So is it the case that your problem is with people who say that all reading, at all stages, should involve overt sounding out (i.e. ’synthesising’ or ‘building up’ word-pronunciations by saying sounds for the letters and blending them)? But are there any such people? I’m not one – I’m all in favour of getting children reading fluently as soon as this can be achieved without detriment to their ability to sound out when necessary (i.e. when words are unfamiliar in their written form). I’m not aware of any RRFer who would disagree.

The government has listened to the people who recommend a phonics-only start for beginners, but its own programme, ‘Letters and Sounds’, covers only the first three years of school. Moreover, it states that the emphasis should start to be on fluency by the third year. It also makes this statement at the end of the ‘Summary’ section for each of Phases 2-5 (Reception and Year 1): ‘It must always be remembered that phonics is the step up to word recognition. Automatic reading of all words – decodable and tricky – is the ultimate goal’.

So I don’t see myself, or the RRF, or the government as falling into the category of people who claim that all reading at all stages, childhood to adulthood, should involve overt sounding out.

Jenny C.

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Post by Judy » Fri Oct 10, 2008 12:01 pm

I was going to ask how you teach meta-affect
Hugo, this would certainly interest me, and maybe others reading this message board too. Wouldn't it, perhaps, be worth giving us all the benefit of this information, on a separate thread?

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dual route reading theory

Post by Hugo » Fri Oct 10, 2008 4:51 pm

Jenny, I did not get your private message. Several people recently have reported a silence after sending me messages which I never saw. I have no idea why this might occur, nor what, if anything, can be done about it!

I think you and I agree about loads of all this stuff. I accept what you say about very early literacy (but I think the way you teach decoding is also teaching letter awareness and you aim at early fluency which will be stretching into the visual recognition area). Three years seems to me to be a long time to wait and I am sure your pupils get a long way towards fluency before then, don't they?

I shall muster my thought about meta-affect.
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chew8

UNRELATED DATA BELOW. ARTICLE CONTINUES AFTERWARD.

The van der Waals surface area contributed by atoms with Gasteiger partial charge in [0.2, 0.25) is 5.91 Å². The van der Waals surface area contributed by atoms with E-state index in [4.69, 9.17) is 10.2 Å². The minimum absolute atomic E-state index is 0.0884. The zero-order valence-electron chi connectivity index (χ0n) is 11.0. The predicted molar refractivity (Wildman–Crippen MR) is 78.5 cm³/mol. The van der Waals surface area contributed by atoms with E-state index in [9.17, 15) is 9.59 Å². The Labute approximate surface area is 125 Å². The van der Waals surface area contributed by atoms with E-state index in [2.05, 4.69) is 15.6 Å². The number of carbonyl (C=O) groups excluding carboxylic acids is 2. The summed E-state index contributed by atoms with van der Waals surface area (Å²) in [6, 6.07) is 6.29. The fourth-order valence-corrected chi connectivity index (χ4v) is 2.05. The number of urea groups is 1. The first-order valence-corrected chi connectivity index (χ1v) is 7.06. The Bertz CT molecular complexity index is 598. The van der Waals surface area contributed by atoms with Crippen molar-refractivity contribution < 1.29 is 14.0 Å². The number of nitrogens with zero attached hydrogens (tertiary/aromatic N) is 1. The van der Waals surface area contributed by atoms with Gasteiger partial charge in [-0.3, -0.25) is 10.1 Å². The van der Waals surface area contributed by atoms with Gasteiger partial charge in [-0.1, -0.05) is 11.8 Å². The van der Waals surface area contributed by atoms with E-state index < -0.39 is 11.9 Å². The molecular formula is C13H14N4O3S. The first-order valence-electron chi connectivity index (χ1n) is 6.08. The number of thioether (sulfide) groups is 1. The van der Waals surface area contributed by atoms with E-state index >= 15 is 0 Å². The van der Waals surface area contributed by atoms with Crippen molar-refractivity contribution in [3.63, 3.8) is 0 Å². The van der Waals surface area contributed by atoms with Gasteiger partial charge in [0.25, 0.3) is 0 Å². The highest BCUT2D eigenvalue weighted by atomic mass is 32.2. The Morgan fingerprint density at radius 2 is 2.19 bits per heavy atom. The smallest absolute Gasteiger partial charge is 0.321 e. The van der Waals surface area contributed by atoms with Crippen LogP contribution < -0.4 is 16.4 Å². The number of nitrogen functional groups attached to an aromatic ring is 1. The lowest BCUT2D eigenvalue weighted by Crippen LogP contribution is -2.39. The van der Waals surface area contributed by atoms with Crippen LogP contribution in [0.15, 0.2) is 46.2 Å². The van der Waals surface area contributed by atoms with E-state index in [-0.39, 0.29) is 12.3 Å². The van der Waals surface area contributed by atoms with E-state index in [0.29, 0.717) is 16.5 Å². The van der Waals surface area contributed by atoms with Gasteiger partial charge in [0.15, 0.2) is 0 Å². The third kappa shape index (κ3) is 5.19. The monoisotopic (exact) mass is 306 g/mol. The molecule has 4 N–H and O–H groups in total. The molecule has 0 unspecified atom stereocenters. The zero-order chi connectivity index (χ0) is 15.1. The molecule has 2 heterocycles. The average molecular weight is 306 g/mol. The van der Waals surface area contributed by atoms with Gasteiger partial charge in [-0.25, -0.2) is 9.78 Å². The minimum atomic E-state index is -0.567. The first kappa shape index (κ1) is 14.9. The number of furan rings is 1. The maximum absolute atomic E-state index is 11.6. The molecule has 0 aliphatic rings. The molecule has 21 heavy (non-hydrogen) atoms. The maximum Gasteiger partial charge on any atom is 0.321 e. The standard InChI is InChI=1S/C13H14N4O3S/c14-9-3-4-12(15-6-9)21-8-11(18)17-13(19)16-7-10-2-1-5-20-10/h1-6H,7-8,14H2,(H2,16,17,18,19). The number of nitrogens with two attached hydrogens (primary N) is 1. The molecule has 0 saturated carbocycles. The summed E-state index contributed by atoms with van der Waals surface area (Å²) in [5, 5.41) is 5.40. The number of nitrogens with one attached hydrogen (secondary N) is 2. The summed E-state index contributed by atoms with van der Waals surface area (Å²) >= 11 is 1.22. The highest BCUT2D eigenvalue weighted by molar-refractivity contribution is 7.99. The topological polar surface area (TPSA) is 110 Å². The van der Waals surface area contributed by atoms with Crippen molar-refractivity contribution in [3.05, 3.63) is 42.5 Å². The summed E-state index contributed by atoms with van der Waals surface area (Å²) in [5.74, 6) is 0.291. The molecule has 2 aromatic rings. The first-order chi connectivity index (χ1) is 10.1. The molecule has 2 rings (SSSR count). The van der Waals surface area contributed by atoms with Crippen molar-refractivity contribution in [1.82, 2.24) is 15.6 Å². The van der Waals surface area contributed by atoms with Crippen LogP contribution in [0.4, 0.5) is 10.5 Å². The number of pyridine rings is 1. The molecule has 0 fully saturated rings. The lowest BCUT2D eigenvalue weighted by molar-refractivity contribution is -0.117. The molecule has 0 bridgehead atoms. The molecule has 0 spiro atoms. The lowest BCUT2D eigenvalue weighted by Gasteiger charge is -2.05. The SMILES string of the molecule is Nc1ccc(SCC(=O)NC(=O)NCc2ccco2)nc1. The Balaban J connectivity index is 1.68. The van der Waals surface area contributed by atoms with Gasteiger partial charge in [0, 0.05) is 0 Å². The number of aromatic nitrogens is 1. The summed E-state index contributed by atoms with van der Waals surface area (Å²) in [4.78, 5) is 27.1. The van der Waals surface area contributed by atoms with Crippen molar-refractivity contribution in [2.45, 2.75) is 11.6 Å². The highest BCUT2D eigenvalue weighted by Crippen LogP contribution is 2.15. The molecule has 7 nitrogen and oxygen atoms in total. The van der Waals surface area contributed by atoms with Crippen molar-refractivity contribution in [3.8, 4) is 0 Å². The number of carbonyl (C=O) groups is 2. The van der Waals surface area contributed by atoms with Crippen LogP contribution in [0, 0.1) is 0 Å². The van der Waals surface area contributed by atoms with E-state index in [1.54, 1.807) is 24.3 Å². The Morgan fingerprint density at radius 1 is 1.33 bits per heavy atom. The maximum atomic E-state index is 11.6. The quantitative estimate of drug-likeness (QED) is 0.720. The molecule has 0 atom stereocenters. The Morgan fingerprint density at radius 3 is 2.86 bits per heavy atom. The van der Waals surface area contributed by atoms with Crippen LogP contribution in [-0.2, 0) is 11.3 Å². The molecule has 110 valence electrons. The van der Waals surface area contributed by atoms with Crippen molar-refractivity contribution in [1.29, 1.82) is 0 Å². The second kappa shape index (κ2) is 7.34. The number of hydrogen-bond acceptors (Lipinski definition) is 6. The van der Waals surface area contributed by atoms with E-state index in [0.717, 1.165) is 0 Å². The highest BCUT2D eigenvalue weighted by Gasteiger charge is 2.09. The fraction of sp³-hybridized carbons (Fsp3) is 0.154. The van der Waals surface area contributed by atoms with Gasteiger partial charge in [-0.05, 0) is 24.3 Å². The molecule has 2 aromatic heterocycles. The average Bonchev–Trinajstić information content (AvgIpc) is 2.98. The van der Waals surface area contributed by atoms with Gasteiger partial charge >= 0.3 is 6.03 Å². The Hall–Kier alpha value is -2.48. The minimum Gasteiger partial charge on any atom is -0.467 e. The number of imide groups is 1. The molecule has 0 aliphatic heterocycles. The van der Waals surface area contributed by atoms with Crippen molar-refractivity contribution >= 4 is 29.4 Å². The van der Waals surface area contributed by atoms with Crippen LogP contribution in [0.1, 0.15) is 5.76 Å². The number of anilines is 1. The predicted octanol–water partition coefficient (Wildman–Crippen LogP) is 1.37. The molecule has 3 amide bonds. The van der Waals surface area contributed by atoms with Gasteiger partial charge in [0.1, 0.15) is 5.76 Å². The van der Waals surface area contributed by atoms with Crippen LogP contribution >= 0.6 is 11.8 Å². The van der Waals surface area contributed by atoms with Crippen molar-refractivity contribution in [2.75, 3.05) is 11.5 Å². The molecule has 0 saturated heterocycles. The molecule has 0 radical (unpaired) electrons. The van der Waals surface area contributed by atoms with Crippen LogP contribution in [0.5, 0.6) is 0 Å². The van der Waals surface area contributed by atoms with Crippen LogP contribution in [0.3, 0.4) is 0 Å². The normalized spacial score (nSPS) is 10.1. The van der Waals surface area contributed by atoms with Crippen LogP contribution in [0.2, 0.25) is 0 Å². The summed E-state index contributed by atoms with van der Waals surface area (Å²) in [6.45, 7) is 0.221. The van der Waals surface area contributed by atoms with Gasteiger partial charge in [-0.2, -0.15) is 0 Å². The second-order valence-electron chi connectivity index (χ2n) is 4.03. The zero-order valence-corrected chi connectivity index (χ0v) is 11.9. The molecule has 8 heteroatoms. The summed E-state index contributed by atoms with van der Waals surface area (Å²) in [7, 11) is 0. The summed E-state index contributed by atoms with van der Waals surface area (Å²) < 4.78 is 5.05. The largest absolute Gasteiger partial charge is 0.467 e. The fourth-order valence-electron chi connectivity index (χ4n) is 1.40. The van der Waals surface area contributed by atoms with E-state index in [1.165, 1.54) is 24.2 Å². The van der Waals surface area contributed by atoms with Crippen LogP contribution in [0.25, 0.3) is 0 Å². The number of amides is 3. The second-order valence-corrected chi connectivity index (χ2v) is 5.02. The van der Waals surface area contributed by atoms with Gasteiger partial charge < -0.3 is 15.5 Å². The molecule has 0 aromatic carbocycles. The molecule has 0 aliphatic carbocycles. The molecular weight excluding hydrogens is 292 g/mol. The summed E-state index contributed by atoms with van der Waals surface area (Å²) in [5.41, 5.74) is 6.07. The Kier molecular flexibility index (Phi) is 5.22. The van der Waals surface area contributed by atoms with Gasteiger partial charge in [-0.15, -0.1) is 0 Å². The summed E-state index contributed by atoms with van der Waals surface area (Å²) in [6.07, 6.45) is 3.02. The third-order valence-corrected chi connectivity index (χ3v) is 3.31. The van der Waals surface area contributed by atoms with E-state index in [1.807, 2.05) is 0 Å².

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Post by chew8 » Fri Oct 10, 2008 5:54 pm

Hi Hugo -

I sent the private message to hugo@hugokerr.info.

Yes, of course the way synthetic phonics teaches decoding also teaches letter awareness, but saying this really amounts to a tautology: at the heart of s.p. is teaching the correspondences between letters and sounds, and teaching children to read words from the start by saying sounds for the letters from left to right and blending (synthesising) the sounds. You can't have s.p. without letters.

With many children, we don't have to wait 3 years for fluency to start developing - they take off long before this. 'Letters and Sounds' expects the majority to start becoming fluent in the third year, at the latest.

In the private e-mail I sent you, I again mentioned the boy who was a non-reader in Sept. 2007, at the age of 7+, and who had a heavy phonics input from the special needs teacher and me from then on. I stopped having daily sessions with him at the end of last November, but still carried on seeing him once a week when his rather poor attendance permitted this, as did also the special needs teacher. Now he is reading quite a lot of words fairly automatically and he goes instantly into sounding-out mode, without prompting, when he comes to words that he can't read automatically. So it has taken this boy a year to get from non-reading to the beginnings of fluency. He is still behind where he should be, but he has got a lot further in the past year than he did in the previous 3 years.

Jenny C.

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Post by kenm » Mon Oct 20, 2008 4:13 pm

Cartwheel helpfully drew our attention to a review of US education of primary teachers here. I recommend the footnote on page 29 to Hugo's attention.
"... the innovator has as enemies all those who have done well under the old regime, and only lukewarm allies among those who may do well under the new." Niccolo Macchiavelli, "The Prince", Chapter 6

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Re:

Post by kenm » Fri Feb 10, 2017 3:00 pm

kenm wrote: ISTR reading here about a young woman who acquired a reading vocabulary of 10000 words by pure visual recognition and found that that inhibited her from post-graduate work in philosophy, so she transferred to mathematics, but she was uncommonly talented.